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Changing How We Think About Brain Health

When we think about staying fit, we generally think from the neck down. But brain health plays a critical role in almost everything we do – thinking, feeling, remembering, working, playing, and even sleeping. There are a number of things you can do to help keep your brain healthier as you age. Increasing evidence shows that healthy lifestyle habits, such as being heart smart, eating a brain-healthy diet, staying physically and mentally active, and staying socially involved contribute to healthier aging and might also decrease your risk for Alzheimer’s disease or other dementias.

Be heart smart

Because your brain is nourished by a rich network of blood vessels, its health is closely tied to the overall health of your heart and circulatory system. Heart disease, high blood pressure and stroke all affect blood flow to the brain and are risk factors for dementia. Recent research suggests diabetes may also increase risk of Alzheimer’s.

Make brain-healthy lifestyle choices

Monitor and manage your numbers – Do everything you can to keep your body weight, blood pressure, cholesterol and blood sugar within recommended ranges to reduce your risk of heart disease, stroke and diabetes.

Eat wisely – Research suggests that high cholesterol may contribute to stroke and brain cell damage. A low fat, low-cholesterol diet is advisable. And there is growing evidence that a diet rich in dark vegetables and fruits, which contain antioxidants, may help protect brain cells.

Stay physically active – Physical exercise helps maintain good blood flow to the brain, which is essential for brain health, and also alters brain chemicals that help protect the brain.

Keep mentally active – Mentally stimulating activities strengthen brain cells and the connections between them, and may even create new nerve cells.

Remain socially involved – Social activity not only makes physical and mental activity more enjoyable, it can reduce stress levels, which helps maintain healthy connections among brain cells.

10 ways to maintain brain health

1. Head First

Good health starts with your brain so don’t take it for granted. It’s one of the most important body organs and needs care and maintenance.

2. Take Brain Health To Heart

Heart disease, high blood pressure, diabetes and stroke can increase your risk of Alzheimer’s.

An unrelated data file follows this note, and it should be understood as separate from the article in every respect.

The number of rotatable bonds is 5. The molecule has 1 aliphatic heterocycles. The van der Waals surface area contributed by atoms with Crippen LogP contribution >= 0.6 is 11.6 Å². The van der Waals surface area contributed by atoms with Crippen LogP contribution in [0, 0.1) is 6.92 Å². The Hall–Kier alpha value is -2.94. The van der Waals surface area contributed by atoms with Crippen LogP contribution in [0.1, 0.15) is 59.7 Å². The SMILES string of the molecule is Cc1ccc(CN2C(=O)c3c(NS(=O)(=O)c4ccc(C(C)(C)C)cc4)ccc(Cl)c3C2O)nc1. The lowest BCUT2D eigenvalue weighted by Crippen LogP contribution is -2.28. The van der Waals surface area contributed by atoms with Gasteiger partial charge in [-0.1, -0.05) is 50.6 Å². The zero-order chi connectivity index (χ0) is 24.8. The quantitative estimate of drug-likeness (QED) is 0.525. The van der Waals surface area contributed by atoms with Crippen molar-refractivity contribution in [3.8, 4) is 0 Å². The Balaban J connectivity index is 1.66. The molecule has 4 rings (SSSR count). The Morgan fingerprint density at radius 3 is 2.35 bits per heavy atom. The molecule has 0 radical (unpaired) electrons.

3. Your Numbers Count

Keep your body weight, blood pressure, cholesterol and blood sugar levels within recommended ranges.

4. Feed Your Brain

Eat a low-fat, low cholesterol diet that features dark-skinned vegetables and fruits, foods rich in antioxidants. vitamins E and C, B12, foliate and Omega-3 fatty acids..

5. Work Your Body

Physical exercise keeps the blood flowing and encourages new brain cells. It’s doesn’t have to be a strenuous activity. Do what you can – walking 30 minutes a day – to keep both body and mind active.

6. Jog Your Mind

Keeping you brain active and engaged increases it vitality and builds reserves of brain cells and connections. Read, write, play games, do crossword puzzles.

7. Connect With Others

Leisure activities that combine physical, mental and social elements are most likely to prevent dementia. Be social, converse, volunteer, join.

8. Heads Up! Protect Your Brain

Take precautions against injuries. Use your car seat belts, unclutter your house to avoid falls, and wear a helmet when cycling.

9. Use Your Head

Avoid unhealthy habits. Don’t smoke, drink excessive alcohol or use street drugs.

10. Think Ahead - Start Today

You can do something today to protect your tomorrow.

To learn more, visit the Delaware Valley Chapter of the Alzheimer’s Association website.

They host a 24-hour Helpline, 1-800-272-3900, to access peer and professionally led support groups, safety services, community education and professional dementia care training programs, care consultation, multicultural outreach, and advocacy efforts.

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AARP Staying Sharp: Keep Your Brain Healthy


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